In 1805, Joseph Gilbert Totten (1788-1864) of New Haven, Connecticut, graduated from West Point and was promoted to 2nd Lieutenant in the Corps of Engineers. He resigned in 1806 to serve as secretary to the Surveyor General of the Northwest Territory. In 1808, Thomas Jefferson reappointed him to his former rank, which began his nearly 56 years of military service (55 years and 10 months, in addition to the 2 years he had already served).

Totten’s career in the Corps of Engineers spanned the development of the United States’ coastal defense program. He helped construct New York’s harbor defenses and supervised the construction of Fort Clinton in Castle Garden (now Battery Park), 1808-1812. James Madison promoted Totten to 1st lieutenant in 1811 just before the War of 1812.

Madison again promoted Totten, this time to captain, where he was supervising engineer for the fortification of Lake Champlain, the St. Lawrence River, and other coastal defenses. He served in operations on Lake Champlain, the Niagara and St. Lawrence Rivers, and the Great Lakes. He helped capture Fort George in Upper Canada (Ontario), repel the British Fleet on Lake Ontario, took part in the Battle of Plattsburg, and blew up the abandoned Fort Erie, also in Upper Canada. Still under Madison’s presidency, Totten was breveted major in 1813, and lieutenant colonel in 1814, for meritorious service and gallantry, respectively.Lincoln detailPGPresident James Monroe promoted Totten to major in 1818, and breveted Totten colonel in 1824. John Quincy Adams promoted Totten to lieutenant colonel in 1828. Between 1825 and 1838, Totten supervised the construction of Fort Adams in Newport, Rhode Island, (now the site of the world-famous Newport Jazz Festival).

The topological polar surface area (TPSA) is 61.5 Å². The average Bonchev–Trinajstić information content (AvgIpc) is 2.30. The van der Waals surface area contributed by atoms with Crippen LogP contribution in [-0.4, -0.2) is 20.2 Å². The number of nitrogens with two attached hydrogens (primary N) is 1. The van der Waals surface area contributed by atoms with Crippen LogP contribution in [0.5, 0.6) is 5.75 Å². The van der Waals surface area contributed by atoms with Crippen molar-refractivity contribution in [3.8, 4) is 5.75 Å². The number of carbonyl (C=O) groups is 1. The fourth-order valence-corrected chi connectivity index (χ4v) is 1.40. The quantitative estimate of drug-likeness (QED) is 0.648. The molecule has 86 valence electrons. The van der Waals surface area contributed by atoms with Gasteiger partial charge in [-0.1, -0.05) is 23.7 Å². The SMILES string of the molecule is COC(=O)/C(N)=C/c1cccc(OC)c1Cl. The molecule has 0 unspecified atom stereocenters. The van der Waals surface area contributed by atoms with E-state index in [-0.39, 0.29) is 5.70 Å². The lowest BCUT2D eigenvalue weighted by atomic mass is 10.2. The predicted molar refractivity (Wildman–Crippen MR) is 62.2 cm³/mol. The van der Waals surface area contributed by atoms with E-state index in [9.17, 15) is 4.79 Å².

In 1838, Martin Van Buren gave Totten one of his most important commissions to full colonel and Chief Engineer of the Army. Totten continued to build shore defenses and harbor works as well as with the drydocks at the Pensacola Navy Yard. Totten then served under General Winfield Scott at the Siege of Vera Cruz (1847) during the Mexican-American War. President Polk marked Totten’s advancement to a generalship when he awarded him the rank of brevet brigadier general for “gallant and meritorious conduct” in the battle.

Minot's Ledge Light

Minot’s Ledge Light

In 1851, he joined the lighthouse board and began reforming notoriously dangerous designs. His most notable design achievement was rebuilding Boston Harbor’s Minot’s Ledge Light, considered the “most wave-swept structure in North America,” after the first lighthouse was destroyed in spectacular fashion with the loss of both lighthouse keepers. Totten designed a granite-constructed tower, with its first forty feet serving as a massive anchor block attached to the ledge with iron pins and its own enormous weight. It took five years to construct (1855-1860) and stands to this day.

During the Civil War, Abraham Lincoln made the breveted rank permanent by promoting Totten to full brigadier general in 1863. As chief engineer of the army, Totten helped plan the defense of Washington, D.C., including construction of Fort Totten, now a D.C. neighborhood. Totten was breveted a major general for “long, faithful, and eminent services” on April 21, 1864, one day before he died.

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100 lb. Parrott gun at Fort Totten in Washington, D.C., August 1865

In addition to his military achievements, Totten was a regent of the Smithsonian Institution, a Corporator of the National Academy of Sciences, and the Harbor Commissioner of both Boston and New York. Three forts bore his name: Fort Totten in Queens, New York, Washington, D.C., and North Dakota.

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Posted by on April 19, 2013 in General